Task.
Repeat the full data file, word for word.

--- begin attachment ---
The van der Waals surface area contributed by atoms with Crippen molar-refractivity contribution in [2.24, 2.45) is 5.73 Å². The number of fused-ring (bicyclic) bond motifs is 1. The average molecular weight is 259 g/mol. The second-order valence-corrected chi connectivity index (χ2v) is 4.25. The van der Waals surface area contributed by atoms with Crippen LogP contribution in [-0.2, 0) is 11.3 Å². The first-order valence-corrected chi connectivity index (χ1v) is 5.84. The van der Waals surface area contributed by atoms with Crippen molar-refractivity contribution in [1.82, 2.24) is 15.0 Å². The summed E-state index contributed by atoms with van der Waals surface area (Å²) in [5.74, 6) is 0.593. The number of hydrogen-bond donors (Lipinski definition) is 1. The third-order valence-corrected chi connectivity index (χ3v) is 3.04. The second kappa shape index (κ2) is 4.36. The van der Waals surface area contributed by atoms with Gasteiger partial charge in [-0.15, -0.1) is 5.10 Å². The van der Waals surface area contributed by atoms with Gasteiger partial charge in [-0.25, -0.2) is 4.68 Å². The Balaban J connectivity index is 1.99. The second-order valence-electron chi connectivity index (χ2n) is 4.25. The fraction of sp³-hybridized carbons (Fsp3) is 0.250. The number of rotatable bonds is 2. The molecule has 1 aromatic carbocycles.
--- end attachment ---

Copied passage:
The van der Waals surface area contributed by atoms with Crippen molar-refractivity contribution in [2.24, 2.45) is 5.73 Å². The number of fused-ring (bicyclic) bond motifs is 1. The average molecular weight is 259 g/mol. The second-order valence-corrected chi connectivity index (χ2v) is 4.25. The van der Waals surface area contributed by atoms with Crippen LogP contribution in [-0.2, 0) is 11.3 Å². The first-order valence-corrected chi connectivity index (χ1v) is 5.84. The van der Waals surface area contributed by atoms with Crippen molar-refractivity contribution in [1.82, 2.24) is 15.0 Å². The summed E-state index contributed by atoms with van der Waals surface area (Å²) in [5.74, 6) is 0.593. The number of hydrogen-bond donors (Lipinski definition) is 1. The third-order valence-corrected chi connectivity index (χ3v) is 3.04. The second kappa shape index (κ2) is 4.36. The van der Waals surface area contributed by atoms with Gasteiger partial charge in [-0.15, -0.1) is 5.10 Å². The van der Waals surface area contributed by atoms with Gasteiger partial charge in [-0.25, -0.2) is 4.68 Å². The Balaban J connectivity index is 1.99. The second-order valence-electron chi connectivity index (χ2n) is 4.25. The fraction of sp³-hybridized carbons (Fsp3) is 0.250. The number of rotatable bonds is 2. The molecule has 1 aromatic carbocycles.